Tampa and the practical path to driverless cars
One part I underlined in Richard Morgan's Atlantic Cities piece from last week:
True, Florida is not Silicon Valley or Cambridge or even Austin. It is, in fact, a place so stereotyped for its local yokels that there is an Internet meme — Florida Man — set up just to pool all the half-witted antics that Floridians do (to say nothing of the Floridians approaching senility). In that sense, it's easy to see Florida as a driverless beta-testing paradise: a fertile proving ground to play out the adage that foolproof systems tend to underestimate how foolish people can be. Is a "Stand Your Lane" law for human drivers' rights so far-fetched of an idea for Florida's legislature in 2025? Or a driverless equivalent of a "hanging chad" debate?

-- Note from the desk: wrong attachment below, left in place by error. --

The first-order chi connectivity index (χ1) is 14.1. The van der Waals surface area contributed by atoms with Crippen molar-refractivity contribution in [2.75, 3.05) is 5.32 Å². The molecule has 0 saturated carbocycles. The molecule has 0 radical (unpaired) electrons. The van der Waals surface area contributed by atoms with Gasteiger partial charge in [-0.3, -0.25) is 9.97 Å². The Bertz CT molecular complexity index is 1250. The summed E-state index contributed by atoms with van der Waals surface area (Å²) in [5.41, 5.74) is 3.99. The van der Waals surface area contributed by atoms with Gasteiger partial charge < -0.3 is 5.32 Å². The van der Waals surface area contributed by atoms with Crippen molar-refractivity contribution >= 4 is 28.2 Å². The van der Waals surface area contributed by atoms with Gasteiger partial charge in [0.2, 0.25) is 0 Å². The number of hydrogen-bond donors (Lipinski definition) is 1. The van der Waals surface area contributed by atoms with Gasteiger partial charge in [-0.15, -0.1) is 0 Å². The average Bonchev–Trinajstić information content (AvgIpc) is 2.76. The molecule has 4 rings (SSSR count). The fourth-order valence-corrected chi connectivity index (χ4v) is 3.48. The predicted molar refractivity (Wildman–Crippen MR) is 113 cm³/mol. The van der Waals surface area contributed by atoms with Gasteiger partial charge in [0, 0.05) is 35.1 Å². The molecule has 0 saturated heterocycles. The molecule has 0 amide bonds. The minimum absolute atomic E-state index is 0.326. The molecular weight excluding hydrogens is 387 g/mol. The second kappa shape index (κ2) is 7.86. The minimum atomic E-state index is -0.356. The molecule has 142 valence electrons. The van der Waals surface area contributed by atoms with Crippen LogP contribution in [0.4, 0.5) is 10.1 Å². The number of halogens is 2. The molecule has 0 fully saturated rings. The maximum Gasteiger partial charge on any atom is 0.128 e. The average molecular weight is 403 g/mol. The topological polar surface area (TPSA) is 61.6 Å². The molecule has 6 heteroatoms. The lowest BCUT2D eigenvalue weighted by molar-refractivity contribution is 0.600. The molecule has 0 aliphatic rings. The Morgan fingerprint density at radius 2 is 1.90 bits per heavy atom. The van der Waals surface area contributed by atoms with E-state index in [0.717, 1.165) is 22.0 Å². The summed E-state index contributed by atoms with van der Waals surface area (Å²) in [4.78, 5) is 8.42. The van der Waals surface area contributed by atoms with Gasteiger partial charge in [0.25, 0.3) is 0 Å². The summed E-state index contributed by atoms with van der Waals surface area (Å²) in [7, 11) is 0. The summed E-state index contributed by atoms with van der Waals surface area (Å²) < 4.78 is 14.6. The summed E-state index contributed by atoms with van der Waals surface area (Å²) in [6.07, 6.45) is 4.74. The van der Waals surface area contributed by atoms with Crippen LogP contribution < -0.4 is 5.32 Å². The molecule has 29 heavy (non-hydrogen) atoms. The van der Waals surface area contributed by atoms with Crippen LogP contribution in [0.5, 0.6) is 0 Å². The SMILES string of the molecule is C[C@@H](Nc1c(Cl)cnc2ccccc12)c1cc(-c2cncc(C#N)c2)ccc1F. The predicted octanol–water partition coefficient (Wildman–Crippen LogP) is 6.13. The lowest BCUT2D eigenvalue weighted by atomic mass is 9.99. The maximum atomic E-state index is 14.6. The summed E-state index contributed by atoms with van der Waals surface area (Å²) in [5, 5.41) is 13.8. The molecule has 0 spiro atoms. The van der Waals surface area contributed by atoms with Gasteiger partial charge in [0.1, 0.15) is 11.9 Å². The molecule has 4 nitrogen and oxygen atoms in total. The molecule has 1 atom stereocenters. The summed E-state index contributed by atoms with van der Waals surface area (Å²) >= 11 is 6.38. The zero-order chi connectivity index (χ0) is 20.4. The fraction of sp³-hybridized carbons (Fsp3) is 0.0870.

The state is also primed for robot assistants. It's currently home to 26 metropolitan areas, 14.3 million people, and 100 million annual tourists. In 2012, Florida suffered 2,424 of the nation's 33,561 highway deaths (only California and Texas had more), according to the NHTSA. By 2030, a quarter of Floridians are expected to be 65 or older, their more alert driving days behind them. Tampa, in particular, has many of the social ingredients experts think of when they envision the driverless era: retirement communities, college campuses, military bases, hotels and theme parks — contained settings well-suited for autonomous shuttle services.